Dr Rocio Ortego Delgado. Global Health Expert
[i] The Nation is in the midst of an unprecedented opioid epidemic. More than 130 people a day die from opioid-related drug overdoses. https://www.hrsa.gov/opioids. Reviewed august 29th 2019
[ii] Opioid complications and side effects. Pain Physician. 2008 Mar;11(2 Suppl):S105-20.
[iii] Perioperative opioids and colorectal cancer recurrence: a systematic review of the literature. Pain Manag. 2018 Sep 1;8(5):353-361. doi: 10.2217/pmt-2018-0029. Epub 2018 Sep 13.
[iv] https://www.who.int/medicines/areas/quality_safety/guide_on_pain/en/ reviewed 18 sept 2019
[v] The Perceived Benefits of an Artificial Intelligence–Embedded Mobile App Implementing Evidence-Based Guidelines for the Self-Management of Chronic Neck and Back Pain: Observational Study. JMIR Mhealth Uhealth. 2018 Nov; 6(11): e198. Published online 2018 Nov 26. doi: 10.2196/mhealth.8127
[vi] . Carl L von Baeyer, Lara J Spagrud. Systematic review of observational (behavioral) measuresof pain for children and adolescents aged 3 to 18 years. Pain 127 (2007) 140–150.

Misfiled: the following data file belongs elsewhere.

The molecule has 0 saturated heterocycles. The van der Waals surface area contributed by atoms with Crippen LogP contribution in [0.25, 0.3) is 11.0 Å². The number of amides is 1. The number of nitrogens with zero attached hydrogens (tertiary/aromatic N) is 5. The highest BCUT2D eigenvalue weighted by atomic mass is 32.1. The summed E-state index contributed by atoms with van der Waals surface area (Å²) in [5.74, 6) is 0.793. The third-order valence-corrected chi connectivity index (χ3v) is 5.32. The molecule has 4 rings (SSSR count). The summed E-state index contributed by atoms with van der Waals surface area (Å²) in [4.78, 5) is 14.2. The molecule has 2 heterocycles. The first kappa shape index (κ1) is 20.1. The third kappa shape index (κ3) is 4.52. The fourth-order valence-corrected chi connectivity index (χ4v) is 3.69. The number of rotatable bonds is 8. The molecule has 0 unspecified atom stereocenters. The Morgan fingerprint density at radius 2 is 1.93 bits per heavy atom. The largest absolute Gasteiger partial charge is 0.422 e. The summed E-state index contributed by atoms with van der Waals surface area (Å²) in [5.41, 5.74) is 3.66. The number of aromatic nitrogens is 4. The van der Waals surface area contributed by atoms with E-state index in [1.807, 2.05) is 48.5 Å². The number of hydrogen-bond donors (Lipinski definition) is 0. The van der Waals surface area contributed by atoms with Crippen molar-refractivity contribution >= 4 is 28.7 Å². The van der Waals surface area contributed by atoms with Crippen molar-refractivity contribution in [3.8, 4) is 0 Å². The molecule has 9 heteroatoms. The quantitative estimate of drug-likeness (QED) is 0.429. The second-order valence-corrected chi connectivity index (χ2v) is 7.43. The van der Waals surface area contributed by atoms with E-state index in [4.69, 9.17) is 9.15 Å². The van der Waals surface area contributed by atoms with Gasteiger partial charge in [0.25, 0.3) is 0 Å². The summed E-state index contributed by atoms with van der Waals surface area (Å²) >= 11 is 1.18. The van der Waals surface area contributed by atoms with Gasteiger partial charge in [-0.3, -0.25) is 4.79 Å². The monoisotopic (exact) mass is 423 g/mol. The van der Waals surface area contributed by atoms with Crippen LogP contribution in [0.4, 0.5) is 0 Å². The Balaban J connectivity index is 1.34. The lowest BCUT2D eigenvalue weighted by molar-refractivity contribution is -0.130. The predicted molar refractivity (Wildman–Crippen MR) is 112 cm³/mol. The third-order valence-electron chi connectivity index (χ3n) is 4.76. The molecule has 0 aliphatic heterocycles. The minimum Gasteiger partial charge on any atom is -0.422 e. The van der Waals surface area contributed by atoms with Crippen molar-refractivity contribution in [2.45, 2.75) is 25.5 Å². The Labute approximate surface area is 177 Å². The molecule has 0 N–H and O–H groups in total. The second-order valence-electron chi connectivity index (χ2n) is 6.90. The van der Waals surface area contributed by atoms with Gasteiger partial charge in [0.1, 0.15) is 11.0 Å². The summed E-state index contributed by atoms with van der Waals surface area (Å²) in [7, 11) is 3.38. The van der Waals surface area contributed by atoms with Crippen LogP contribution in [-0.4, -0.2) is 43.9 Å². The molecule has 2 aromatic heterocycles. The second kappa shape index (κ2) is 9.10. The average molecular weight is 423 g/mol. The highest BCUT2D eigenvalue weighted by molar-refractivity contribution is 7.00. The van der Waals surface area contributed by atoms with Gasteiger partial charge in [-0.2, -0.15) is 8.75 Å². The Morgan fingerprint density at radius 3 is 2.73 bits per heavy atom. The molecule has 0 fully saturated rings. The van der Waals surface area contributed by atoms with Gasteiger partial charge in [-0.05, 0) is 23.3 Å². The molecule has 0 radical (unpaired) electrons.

[vii]. Jennifer N Stinson, Tricia Kavanagh, Janet Yamada, Navreet Gill, Bonnie Stevens. Systematic review of the psychometric properties, interpretability and feasibility of self-report pain intensity measures for use in clinical trials in children and adolescents . Pain 125 (2006) 143–157.
[viii] . Ziad Obermeyer, M.D., and Thomas H. Lee, M.D. Lost in Thought — The Limits of the Human Mind and the Future of Medicine. n engl j med 377;13 nejm.org September 28, 2017.
[ix] . Miller K, Rodger S, Bucolo S, Ristan G, Kimble RM. Multi-modal distraction. Using tecnology to combat pain in Young children with burn injuries. Burns 36(2010) 647-658.
[x] . Beck E, et al. Attentional bias to pain and social threat in pediatric patients with functional abdominal pain and pain-free youth befor and after performance evaluation. PAIN 152(2011) 1061-1067.
[xi] .Davidsona F, Snow SJ, Haydenc A, Chorneya J. Psychological interventions in managing postoperative pain in children: a systematic review. Pain.2016;157:1872–1886.